Jan-Here, here! I hope the existing publishing houses will make room for us.

Colleen-I agree. Now if only the readership will lean more toward the uplifting works rather than the those that degrade.

Margo Berendsen said...

Oh Bravo!!

I loved this so much I have to quote it back to you:

"Yes, that freedom is important. But I believe the way we use our gift, either for sensationalism or for helping people discover the best they possess within them, matters far more than we realize. And if I’m wrong--well, I’d rather be on the side of honor and decency, than on the dark side, enticing the worst from my readers."

You said it so well!

Tina Boone said...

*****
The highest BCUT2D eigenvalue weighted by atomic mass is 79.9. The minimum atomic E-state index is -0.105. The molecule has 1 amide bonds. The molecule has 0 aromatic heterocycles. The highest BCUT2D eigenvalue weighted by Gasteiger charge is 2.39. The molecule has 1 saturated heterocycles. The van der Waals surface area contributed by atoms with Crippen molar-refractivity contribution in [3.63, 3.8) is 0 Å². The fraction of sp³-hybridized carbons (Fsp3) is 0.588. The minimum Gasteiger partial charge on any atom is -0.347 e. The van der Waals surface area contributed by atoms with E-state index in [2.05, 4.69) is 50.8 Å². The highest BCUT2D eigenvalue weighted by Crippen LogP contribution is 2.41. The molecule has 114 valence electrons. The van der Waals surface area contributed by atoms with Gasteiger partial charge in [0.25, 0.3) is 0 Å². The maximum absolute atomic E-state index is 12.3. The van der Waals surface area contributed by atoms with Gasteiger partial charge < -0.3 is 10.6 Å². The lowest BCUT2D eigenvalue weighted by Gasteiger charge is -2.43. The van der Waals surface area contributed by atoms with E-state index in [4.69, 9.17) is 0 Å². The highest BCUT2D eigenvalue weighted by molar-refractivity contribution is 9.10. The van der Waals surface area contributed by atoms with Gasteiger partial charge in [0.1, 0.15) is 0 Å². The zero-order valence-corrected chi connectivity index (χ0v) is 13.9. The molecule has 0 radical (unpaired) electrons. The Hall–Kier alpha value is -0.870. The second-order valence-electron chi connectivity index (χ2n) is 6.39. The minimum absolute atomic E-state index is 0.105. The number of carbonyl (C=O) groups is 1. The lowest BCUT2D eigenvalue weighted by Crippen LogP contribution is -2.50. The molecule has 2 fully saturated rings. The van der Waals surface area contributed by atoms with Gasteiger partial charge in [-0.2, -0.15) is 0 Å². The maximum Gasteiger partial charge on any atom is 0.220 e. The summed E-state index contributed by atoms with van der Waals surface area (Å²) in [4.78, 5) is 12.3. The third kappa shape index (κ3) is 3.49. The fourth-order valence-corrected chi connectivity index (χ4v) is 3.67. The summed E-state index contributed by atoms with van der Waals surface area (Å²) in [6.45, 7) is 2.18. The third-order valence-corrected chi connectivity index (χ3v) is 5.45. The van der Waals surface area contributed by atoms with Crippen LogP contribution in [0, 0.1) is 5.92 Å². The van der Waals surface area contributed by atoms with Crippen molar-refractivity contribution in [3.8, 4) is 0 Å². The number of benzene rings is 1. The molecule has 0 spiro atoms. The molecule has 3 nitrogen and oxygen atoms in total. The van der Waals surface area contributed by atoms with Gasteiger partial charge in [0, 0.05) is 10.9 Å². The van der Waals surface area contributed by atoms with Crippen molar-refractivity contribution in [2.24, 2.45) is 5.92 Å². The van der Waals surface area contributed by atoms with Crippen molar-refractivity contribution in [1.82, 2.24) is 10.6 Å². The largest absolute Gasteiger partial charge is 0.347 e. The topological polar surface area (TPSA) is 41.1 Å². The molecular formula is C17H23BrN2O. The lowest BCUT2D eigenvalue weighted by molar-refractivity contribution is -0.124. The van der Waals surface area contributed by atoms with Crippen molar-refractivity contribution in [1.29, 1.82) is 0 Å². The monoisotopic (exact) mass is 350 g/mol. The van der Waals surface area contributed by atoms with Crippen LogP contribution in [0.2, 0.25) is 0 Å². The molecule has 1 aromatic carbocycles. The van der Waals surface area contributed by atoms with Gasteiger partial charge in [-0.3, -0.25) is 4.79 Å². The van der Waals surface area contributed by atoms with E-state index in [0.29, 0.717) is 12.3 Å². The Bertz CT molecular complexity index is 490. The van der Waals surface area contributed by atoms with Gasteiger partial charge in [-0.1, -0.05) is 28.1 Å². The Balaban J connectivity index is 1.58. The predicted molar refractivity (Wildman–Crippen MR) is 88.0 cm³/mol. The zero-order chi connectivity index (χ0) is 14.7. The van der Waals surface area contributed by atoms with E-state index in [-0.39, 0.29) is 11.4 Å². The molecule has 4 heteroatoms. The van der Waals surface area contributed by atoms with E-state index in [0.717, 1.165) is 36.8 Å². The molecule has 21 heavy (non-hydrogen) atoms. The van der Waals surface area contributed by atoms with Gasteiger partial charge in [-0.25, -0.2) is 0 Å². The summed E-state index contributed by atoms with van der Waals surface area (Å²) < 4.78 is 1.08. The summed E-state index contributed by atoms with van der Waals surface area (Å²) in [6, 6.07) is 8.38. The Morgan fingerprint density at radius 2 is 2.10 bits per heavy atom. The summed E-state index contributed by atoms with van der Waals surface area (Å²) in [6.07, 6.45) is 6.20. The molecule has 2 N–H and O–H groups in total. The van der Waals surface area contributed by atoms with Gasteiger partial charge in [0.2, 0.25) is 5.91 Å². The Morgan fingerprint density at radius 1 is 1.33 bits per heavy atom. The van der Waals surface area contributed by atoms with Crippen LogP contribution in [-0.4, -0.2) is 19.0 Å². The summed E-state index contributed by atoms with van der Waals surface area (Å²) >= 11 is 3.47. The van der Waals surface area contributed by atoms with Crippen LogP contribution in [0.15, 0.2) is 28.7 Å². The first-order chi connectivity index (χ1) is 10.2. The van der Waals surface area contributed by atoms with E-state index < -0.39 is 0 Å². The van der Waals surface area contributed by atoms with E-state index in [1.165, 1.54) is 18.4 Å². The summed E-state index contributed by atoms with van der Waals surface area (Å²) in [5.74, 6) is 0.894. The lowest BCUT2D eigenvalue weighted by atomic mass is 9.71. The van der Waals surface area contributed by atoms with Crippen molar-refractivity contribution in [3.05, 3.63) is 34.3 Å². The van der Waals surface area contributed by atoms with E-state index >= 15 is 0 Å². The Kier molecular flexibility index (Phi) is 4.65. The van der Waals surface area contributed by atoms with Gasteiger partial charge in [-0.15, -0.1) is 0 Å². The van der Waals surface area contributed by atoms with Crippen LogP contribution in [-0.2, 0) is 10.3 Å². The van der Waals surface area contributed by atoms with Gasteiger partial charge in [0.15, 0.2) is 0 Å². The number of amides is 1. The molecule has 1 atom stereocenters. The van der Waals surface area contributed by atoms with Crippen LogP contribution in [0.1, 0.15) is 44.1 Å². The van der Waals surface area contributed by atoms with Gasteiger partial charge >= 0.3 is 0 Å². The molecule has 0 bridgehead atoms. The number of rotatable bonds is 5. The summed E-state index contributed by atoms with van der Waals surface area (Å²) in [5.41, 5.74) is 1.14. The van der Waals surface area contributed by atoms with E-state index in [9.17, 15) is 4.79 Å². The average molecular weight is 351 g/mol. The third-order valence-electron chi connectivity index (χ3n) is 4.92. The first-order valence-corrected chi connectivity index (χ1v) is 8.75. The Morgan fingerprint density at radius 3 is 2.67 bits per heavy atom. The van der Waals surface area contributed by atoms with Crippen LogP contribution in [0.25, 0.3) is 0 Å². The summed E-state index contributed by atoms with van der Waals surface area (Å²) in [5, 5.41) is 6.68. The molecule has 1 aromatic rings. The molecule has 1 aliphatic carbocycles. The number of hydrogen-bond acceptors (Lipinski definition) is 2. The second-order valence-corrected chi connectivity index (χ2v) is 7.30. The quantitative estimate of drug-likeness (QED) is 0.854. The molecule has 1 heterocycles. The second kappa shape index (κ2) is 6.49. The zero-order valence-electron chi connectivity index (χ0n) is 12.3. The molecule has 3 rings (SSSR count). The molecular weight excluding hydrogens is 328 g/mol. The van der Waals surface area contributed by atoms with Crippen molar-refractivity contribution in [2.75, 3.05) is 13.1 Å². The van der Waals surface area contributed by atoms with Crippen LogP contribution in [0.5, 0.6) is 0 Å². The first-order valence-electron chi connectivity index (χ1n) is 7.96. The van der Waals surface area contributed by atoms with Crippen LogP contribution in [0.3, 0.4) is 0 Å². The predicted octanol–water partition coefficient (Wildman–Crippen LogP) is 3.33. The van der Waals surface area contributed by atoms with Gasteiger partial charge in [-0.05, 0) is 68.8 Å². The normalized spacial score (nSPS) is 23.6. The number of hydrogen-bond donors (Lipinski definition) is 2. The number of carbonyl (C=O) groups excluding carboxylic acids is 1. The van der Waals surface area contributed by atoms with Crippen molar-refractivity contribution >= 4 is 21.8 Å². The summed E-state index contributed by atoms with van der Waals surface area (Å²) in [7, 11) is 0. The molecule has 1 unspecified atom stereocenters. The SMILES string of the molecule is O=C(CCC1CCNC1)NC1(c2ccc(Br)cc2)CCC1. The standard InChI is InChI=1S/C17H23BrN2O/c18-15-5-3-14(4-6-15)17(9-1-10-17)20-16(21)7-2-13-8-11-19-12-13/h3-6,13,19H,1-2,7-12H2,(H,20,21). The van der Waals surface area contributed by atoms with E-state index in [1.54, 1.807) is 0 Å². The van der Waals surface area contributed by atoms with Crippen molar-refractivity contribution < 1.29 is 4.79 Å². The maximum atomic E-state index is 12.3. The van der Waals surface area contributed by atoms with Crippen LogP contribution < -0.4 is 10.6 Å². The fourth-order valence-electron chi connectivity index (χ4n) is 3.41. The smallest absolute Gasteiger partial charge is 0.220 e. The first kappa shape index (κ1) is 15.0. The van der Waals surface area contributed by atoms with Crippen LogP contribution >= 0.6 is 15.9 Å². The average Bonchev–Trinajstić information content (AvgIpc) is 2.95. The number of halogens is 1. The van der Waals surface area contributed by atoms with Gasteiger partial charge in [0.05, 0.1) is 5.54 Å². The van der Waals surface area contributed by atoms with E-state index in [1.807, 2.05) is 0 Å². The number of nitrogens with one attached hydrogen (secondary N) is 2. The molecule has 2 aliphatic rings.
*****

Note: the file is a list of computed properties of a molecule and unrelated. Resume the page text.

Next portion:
I really like your Boyd K. Packer quote. It applies to so many things in life.

Peggy Shumway said...

Margo- Thanks for your support. I'm so glad someone agrees with me.

C.R. - That is so true! Thanks for dropping by.

Angie said...

Great, great post! I agree whole-heartedly. I think it's so important to read (and write) things that are ultimately uplifting. Thanks for stopping by my blog and becoming a follower!

Clementine said...

Yes! It ruins a book. I can't stand it when sex is confused with love. I've thrown so many books in the trash over this. So disappointing.

Peggy Shumway said...

Angie- Hopefully the uplifting writers of the world will become more prolific than the other.

Amy- Welcome back. I know there must be a list of books that inform us of acceptable content. You can never tell by reading reviews or the blurbs on the back of a book.

Marsha Ward said...